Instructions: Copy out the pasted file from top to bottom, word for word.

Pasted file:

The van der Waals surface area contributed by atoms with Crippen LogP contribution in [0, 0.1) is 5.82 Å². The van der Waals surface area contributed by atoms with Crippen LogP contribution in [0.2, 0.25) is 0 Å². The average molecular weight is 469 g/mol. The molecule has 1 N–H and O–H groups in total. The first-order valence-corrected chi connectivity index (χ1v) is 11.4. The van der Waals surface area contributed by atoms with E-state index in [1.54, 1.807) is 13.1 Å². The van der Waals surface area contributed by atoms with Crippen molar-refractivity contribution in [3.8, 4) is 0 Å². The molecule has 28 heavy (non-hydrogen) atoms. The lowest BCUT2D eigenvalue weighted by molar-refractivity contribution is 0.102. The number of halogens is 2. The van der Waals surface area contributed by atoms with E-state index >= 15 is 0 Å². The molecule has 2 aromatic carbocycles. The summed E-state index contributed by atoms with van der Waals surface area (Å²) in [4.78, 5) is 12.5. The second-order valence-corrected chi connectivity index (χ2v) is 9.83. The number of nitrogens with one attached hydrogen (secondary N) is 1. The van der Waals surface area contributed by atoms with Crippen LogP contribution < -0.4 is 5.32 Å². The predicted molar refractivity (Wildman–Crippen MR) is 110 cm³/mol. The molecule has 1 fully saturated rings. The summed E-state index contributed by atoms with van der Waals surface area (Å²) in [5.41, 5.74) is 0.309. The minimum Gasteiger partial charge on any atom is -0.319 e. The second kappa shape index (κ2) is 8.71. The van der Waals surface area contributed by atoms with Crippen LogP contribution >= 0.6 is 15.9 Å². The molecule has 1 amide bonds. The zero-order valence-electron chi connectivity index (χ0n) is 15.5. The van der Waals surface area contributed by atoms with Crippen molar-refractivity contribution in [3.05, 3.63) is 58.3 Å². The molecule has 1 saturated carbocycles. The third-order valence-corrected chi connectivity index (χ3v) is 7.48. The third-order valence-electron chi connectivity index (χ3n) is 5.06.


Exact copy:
The van der Waals surface area contributed by atoms with Crippen LogP contribution in [0, 0.1) is 5.82 Å². The van der Waals surface area contributed by atoms with Crippen LogP contribution in [0.2, 0.25) is 0 Å². The average molecular weight is 469 g/mol. The molecule has 1 N–H and O–H groups in total. The first-order valence-corrected chi connectivity index (χ1v) is 11.4. The van der Waals surface area contributed by atoms with E-state index in [1.54, 1.807) is 13.1 Å². The van der Waals surface area contributed by atoms with Crippen molar-refractivity contribution in [3.8, 4) is 0 Å². The molecule has 28 heavy (non-hydrogen) atoms. The lowest BCUT2D eigenvalue weighted by molar-refractivity contribution is 0.102. The number of halogens is 2. The van der Waals surface area contributed by atoms with E-state index >= 15 is 0 Å². The molecule has 2 aromatic carbocycles. The summed E-state index contributed by atoms with van der Waals surface area (Å²) in [4.78, 5) is 12.5. The second-order valence-corrected chi connectivity index (χ2v) is 9.83. The number of nitrogens with one attached hydrogen (secondary N) is 1. The van der Waals surface area contributed by atoms with Crippen LogP contribution < -0.4 is 5.32 Å². The predicted molar refractivity (Wildman–Crippen MR) is 110 cm³/mol. The molecule has 1 fully saturated rings. The summed E-state index contributed by atoms with van der Waals surface area (Å²) in [5.41, 5.74) is 0.309. The minimum Gasteiger partial charge on any atom is -0.319 e. The second kappa shape index (κ2) is 8.71. The van der Waals surface area contributed by atoms with Crippen LogP contribution >= 0.6 is 15.9 Å². The molecule has 1 amide bonds. The zero-order valence-electron chi connectivity index (χ0n) is 15.5. The van der Waals surface area contributed by atoms with Crippen molar-refractivity contribution in [3.05, 3.63) is 58.3 Å². The molecule has 1 saturated carbocycles. The third-order valence-corrected chi connectivity index (χ3v) is 7.48. The third-order valence-electron chi connectivity index (χ3n) is 5.06.